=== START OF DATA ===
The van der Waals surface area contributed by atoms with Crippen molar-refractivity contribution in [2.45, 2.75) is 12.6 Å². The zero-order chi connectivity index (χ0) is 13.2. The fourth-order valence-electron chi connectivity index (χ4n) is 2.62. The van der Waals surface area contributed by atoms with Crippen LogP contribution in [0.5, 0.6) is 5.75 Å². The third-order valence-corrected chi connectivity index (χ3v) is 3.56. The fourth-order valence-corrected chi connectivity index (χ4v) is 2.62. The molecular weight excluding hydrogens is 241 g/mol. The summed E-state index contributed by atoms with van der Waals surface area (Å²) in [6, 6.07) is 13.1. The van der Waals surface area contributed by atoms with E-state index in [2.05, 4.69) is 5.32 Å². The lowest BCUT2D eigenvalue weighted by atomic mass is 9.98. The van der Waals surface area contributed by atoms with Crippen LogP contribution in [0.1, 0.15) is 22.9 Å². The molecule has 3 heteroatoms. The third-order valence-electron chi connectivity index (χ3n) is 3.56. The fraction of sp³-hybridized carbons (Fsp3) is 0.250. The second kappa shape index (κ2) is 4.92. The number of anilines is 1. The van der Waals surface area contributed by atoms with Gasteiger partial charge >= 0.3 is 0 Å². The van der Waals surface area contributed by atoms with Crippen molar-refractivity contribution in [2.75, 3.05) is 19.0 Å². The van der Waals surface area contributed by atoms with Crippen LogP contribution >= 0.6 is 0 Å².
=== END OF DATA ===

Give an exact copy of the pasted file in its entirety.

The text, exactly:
The van der Waals surface area contributed by atoms with Crippen molar-refractivity contribution in [2.45, 2.75) is 12.6 Å². The zero-order chi connectivity index (χ0) is 13.2. The fourth-order valence-electron chi connectivity index (χ4n) is 2.62. The van der Waals surface area contributed by atoms with Crippen LogP contribution in [0.5, 0.6) is 5.75 Å². The third-order valence-corrected chi connectivity index (χ3v) is 3.56. The fourth-order valence-corrected chi connectivity index (χ4v) is 2.62. The molecular weight excluding hydrogens is 241 g/mol. The summed E-state index contributed by atoms with van der Waals surface area (Å²) in [6, 6.07) is 13.1. The van der Waals surface area contributed by atoms with E-state index in [2.05, 4.69) is 5.32 Å². The lowest BCUT2D eigenvalue weighted by atomic mass is 9.98. The van der Waals surface area contributed by atoms with Crippen LogP contribution in [0.1, 0.15) is 22.9 Å². The molecule has 3 heteroatoms. The third-order valence-electron chi connectivity index (χ3n) is 3.56. The fraction of sp³-hybridized carbons (Fsp3) is 0.250. The second kappa shape index (κ2) is 4.92. The number of anilines is 1. The van der Waals surface area contributed by atoms with Gasteiger partial charge >= 0.3 is 0 Å². The van der Waals surface area contributed by atoms with Crippen molar-refractivity contribution in [2.75, 3.05) is 19.0 Å². The van der Waals surface area contributed by atoms with Crippen LogP contribution >= 0.6 is 0 Å².